Post-check-in performance is also set to improve. For example, a new automated system at Munich airport’s satellite facility for Terminal 2 (opened in April) has increased sorting capacity by a third, to 17,800 bags an hour. According to SITA, airlines in Europe achieved the greatest improvement in baggage mishandling rates in 2015, with a 21 per cent reduction (7.8 bags per 1,000 passengers). In the US, airlines saw a 10 per cent improvement (3.2 bags per 1,000 passengers).

In June, Star Alliance said it would be investing in a multibillion-dollar IT hub for baggage from the end of the year. Its chief executive, Mark Schwab, told our sister publication, buyingbusinesstravel.com, that it would “enable us to more closely co-ordinate the hundreds of millions of messages [between airlines] transmitted across the alliance”, improving baggage handling in places with short connection times, managing priority bags and reuniting passengers with delayed luggage.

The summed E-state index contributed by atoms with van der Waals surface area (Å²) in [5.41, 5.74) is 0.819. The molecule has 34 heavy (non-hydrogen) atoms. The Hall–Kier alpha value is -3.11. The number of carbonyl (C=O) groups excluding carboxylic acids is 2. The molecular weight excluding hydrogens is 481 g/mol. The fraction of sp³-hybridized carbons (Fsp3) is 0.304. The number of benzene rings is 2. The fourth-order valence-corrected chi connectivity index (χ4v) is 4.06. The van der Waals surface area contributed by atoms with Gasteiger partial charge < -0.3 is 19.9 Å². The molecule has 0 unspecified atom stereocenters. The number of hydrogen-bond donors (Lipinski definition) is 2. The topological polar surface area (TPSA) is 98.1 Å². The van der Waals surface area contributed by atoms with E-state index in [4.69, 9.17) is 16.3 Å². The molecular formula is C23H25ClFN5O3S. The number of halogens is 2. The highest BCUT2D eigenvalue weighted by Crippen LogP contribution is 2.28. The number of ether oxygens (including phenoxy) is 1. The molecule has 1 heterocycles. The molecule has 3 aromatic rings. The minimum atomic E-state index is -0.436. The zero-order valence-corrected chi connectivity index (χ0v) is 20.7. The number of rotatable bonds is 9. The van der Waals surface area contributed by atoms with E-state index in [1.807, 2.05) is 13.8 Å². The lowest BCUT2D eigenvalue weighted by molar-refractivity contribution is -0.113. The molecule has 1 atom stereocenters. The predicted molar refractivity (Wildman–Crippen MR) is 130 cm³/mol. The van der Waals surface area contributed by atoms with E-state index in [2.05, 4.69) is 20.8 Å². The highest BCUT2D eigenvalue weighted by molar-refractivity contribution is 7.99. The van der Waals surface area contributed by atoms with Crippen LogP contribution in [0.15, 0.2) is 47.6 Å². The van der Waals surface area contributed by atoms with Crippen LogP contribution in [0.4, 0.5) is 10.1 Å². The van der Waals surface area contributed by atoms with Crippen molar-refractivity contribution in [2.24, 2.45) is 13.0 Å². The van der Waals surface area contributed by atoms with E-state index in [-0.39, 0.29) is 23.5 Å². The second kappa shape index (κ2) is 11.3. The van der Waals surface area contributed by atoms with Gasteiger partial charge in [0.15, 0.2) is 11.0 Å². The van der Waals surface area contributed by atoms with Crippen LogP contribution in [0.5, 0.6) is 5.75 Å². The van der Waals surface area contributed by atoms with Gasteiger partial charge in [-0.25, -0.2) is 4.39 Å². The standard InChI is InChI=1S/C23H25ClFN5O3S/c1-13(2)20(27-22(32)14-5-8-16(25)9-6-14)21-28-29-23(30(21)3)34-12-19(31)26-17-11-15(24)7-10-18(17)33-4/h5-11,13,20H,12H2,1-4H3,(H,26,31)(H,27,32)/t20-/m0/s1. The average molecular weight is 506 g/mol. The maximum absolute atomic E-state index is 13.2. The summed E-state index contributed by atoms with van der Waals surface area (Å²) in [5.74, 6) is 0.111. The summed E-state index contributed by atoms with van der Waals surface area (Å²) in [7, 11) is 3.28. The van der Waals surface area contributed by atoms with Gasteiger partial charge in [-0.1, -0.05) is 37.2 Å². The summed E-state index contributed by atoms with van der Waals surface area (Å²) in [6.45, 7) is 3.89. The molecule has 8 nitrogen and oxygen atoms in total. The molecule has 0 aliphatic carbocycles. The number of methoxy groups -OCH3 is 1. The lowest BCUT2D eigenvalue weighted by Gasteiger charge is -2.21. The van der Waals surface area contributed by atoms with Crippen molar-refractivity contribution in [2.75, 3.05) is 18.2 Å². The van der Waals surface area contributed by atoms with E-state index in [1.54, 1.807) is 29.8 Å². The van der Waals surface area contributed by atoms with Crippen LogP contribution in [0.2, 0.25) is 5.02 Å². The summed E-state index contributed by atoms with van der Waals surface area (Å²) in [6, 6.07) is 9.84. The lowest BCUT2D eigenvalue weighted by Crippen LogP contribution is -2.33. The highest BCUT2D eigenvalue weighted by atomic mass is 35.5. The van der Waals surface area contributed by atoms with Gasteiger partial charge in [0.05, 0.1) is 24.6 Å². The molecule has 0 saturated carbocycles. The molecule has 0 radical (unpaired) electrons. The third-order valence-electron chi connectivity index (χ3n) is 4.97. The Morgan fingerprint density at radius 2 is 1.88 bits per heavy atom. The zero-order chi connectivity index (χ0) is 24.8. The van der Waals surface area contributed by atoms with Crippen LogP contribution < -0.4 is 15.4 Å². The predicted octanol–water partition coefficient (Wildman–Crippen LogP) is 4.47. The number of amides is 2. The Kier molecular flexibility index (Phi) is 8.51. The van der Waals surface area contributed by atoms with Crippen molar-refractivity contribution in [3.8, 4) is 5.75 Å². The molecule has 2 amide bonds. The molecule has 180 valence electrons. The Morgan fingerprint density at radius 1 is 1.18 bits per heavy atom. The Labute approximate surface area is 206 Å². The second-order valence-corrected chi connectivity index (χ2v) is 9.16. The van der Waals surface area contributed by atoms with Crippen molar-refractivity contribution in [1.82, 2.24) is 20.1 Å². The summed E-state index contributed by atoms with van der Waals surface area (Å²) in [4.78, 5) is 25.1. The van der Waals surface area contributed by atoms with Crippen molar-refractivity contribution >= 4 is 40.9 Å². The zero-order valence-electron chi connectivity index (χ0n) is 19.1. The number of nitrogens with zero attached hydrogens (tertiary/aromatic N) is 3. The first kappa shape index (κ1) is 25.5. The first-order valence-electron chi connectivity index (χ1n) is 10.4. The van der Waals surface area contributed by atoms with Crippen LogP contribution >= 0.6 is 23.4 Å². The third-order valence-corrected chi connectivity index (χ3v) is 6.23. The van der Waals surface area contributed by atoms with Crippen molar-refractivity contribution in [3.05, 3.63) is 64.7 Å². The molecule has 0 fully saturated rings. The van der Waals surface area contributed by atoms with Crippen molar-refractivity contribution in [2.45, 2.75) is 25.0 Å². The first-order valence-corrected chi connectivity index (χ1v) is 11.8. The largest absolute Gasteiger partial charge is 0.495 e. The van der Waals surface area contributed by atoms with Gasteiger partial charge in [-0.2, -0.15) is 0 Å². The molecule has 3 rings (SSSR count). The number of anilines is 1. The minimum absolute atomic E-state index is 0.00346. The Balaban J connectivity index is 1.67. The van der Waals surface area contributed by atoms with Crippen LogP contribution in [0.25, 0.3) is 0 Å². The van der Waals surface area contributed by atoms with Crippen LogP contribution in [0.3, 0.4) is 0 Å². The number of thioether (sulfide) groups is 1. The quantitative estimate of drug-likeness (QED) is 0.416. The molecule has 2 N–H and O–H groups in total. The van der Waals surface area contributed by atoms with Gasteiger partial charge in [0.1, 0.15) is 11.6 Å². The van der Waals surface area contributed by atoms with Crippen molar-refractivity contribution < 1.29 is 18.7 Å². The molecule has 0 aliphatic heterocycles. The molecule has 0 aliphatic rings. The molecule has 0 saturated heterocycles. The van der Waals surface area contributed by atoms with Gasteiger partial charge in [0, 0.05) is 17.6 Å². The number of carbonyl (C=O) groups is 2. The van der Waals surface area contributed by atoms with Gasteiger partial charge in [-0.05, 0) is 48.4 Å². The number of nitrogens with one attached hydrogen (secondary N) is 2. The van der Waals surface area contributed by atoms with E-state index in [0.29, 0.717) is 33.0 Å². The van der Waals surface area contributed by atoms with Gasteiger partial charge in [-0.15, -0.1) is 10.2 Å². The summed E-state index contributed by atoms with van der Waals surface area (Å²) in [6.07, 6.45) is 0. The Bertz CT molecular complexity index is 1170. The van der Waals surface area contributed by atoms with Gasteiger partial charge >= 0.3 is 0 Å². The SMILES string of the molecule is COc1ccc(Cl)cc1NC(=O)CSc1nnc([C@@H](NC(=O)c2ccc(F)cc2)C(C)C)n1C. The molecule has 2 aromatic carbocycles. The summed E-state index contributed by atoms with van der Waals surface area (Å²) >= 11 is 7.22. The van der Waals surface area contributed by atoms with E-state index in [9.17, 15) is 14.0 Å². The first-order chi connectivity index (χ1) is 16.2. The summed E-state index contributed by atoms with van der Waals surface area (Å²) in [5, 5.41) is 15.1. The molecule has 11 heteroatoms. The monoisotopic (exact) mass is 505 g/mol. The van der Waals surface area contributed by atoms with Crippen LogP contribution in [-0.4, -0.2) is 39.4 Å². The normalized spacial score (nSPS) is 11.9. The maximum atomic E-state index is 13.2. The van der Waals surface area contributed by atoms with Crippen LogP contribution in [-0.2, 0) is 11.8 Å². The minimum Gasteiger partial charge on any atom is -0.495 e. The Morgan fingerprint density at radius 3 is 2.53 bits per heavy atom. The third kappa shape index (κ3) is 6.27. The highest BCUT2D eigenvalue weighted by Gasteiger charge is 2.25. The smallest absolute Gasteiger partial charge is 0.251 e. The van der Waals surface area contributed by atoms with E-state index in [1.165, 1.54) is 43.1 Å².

This is all good news, but what about getting a refund on your checked baggage fee? (A 20kg bag on a return Easyjet flight from London to Iceland costs about £40.) In the US, the Federal Aviation Authority has suggested that passengers on domestic flights should be able to recoup baggage fees if they don’t get their luggage back within 24 hours.

End-to-end luggage tracking is the missing link, but SITA predicts that in two years’ time, 60 per cent of carriers will be sending baggage location status updates to passengers’ mobiles. By June 2018, IATA’s Resolution 753 will require all airlines to “track a bag into the aircraft, into arrivals or transfer areas, and share this information with the next handling agent”. In the meantime, buy a GPS-compatible suitcase (see right) and never part ways with it again.

Gatwick North bag drop

SMART LUGGAGE

Bluesmart

Possibly the most high-tech suitcase available, the Bluesmart is not only fitted with a global SIM card so you can track it from your phone via GPS, but also an in-built battery for charging devices, a digital lock and a scale. The crowdfunded Bluesmart One costs €449, and the new Black Edition for the frequent traveller is €599. bluesmart.com